Bereavement rituals during the Covid-19 pandemic: Implications for mental health support, funerary practices and public health messaging

Lead Research Organisation: National Centre for Social Research
Department Name: Research Department

Abstract

Rituals around death and dying allow 'healthy' expression of strong emotions, with funerals identified as a fulcrum in the grieving process. The Covid-19 pandemic has dislocated these significant rituals. Their absence is likely to disrupt 'normal' grief cycles, leading to a range of complex grief presentations.

Evidence from prior infectious diseases (Ebola, SARs, MERs) highlighted that some individuals will subvert public health messages to deliver rituals perceived essential to their relative's care and burial. Anecdotal evidence suggests that these behaviours are being mirrored in the Covid-19 pandemic.

We will carry out a qualitative research programme to: identify the nature and extent of mental health support necessary following Covid-19, understand the experience of subverting or adhering to public health messages, and assess how public health messages could be developed to support the bereaved in managing the funeral process (e.g. development of replacement rituals) when social distancing is essential.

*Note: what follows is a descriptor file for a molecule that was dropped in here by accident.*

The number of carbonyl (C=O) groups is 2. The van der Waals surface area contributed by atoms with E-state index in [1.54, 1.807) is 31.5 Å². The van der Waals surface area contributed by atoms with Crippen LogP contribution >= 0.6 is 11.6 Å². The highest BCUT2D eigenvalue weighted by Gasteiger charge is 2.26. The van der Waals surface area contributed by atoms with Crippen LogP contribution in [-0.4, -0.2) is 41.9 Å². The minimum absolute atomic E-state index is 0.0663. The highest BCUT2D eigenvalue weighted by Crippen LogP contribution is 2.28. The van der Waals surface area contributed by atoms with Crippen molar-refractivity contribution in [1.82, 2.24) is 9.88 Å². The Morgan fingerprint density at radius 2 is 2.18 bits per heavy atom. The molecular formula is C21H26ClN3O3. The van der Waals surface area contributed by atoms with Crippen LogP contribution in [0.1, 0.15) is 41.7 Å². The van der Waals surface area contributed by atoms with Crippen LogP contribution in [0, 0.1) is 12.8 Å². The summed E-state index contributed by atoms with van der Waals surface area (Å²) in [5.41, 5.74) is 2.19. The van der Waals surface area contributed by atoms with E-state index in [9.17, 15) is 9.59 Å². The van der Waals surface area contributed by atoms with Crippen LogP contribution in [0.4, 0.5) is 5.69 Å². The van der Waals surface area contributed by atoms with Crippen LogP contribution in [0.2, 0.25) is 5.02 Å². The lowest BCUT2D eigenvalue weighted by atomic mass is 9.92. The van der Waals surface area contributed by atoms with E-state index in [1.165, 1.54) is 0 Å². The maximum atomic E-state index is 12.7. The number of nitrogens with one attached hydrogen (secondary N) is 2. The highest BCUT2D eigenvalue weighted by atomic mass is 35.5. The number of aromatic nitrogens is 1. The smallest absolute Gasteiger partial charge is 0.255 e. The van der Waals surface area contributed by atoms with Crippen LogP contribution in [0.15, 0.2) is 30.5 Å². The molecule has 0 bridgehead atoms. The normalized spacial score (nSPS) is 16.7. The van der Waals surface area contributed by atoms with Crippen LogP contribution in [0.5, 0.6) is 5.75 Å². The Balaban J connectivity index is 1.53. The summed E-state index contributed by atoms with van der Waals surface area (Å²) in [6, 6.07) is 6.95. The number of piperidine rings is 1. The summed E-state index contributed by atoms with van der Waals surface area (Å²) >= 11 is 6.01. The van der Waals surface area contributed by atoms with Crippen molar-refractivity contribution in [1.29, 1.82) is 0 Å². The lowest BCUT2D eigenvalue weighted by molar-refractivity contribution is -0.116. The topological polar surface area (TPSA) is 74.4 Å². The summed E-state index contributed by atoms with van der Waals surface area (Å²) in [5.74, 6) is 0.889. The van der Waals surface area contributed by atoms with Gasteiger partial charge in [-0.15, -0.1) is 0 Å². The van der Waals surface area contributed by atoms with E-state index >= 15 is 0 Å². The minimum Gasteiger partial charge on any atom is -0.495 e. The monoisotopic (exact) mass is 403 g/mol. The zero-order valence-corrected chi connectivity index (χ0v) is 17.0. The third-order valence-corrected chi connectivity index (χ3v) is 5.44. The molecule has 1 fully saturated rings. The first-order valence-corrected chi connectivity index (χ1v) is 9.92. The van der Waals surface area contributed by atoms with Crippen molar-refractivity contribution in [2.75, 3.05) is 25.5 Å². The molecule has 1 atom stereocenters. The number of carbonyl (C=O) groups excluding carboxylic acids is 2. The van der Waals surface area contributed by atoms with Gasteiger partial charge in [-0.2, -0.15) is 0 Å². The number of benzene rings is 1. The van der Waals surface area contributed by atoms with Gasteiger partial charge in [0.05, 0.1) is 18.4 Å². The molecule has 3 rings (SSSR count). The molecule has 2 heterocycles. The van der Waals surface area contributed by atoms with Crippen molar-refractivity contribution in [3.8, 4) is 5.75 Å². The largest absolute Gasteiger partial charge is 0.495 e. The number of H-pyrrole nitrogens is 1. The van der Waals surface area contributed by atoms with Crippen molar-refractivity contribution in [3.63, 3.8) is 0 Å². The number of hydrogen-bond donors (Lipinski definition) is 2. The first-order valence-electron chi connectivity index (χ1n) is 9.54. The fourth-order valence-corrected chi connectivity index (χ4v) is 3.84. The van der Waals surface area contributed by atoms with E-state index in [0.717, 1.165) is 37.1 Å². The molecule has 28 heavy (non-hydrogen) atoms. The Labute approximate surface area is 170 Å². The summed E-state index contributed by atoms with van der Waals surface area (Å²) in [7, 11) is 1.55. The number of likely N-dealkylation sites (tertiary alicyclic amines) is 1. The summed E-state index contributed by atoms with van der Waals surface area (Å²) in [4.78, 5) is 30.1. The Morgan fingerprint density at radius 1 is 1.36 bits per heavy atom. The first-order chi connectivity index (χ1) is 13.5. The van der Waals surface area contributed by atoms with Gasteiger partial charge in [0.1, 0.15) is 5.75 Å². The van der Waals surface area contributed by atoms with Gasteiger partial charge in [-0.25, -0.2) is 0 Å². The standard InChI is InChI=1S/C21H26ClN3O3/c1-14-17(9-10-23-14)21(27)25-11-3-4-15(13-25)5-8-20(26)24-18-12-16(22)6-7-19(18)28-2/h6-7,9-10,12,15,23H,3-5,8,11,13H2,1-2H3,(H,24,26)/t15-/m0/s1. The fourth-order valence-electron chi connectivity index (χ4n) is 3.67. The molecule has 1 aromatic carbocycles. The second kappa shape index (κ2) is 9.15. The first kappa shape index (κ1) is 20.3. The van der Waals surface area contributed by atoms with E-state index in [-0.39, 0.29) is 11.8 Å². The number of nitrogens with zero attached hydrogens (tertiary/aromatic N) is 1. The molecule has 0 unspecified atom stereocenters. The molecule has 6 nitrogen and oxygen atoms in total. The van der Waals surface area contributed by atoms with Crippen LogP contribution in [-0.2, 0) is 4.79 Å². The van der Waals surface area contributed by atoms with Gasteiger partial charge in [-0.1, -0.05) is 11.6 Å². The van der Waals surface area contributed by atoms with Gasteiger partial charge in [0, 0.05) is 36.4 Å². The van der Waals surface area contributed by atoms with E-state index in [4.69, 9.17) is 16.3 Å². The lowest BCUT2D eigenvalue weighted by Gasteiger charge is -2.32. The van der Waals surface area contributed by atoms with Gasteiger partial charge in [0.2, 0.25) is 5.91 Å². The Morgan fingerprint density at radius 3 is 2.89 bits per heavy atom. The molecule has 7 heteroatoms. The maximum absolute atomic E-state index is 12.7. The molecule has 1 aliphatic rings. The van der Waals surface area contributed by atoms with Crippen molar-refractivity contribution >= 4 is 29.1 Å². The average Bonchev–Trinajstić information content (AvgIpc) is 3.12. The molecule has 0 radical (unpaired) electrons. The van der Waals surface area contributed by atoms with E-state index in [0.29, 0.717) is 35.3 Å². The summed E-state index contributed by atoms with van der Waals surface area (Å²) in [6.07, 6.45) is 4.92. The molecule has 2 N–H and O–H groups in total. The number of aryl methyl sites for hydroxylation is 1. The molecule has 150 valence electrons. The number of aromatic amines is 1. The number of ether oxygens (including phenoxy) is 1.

We will carry out qualitative interviews at two time points (six months apart) with 30 bereaved families to explore the short and longer-term impacts of bereavement during the pandemic on mental health and wellbeing. In addition, we will conduct 30 interviews with funeral directors to understand their experiences of the funeral planning process during the pandemic, change in services and their interactions with bereaved people.

Along with interim, final reports and peer reviewed open access papers, we will carry out a 'lessons learnt workshop'. This will develop recommendations about funerary arrangements, bereavement support provision and public health messaging, developing and agreeing industry-specific requirements.

Publications

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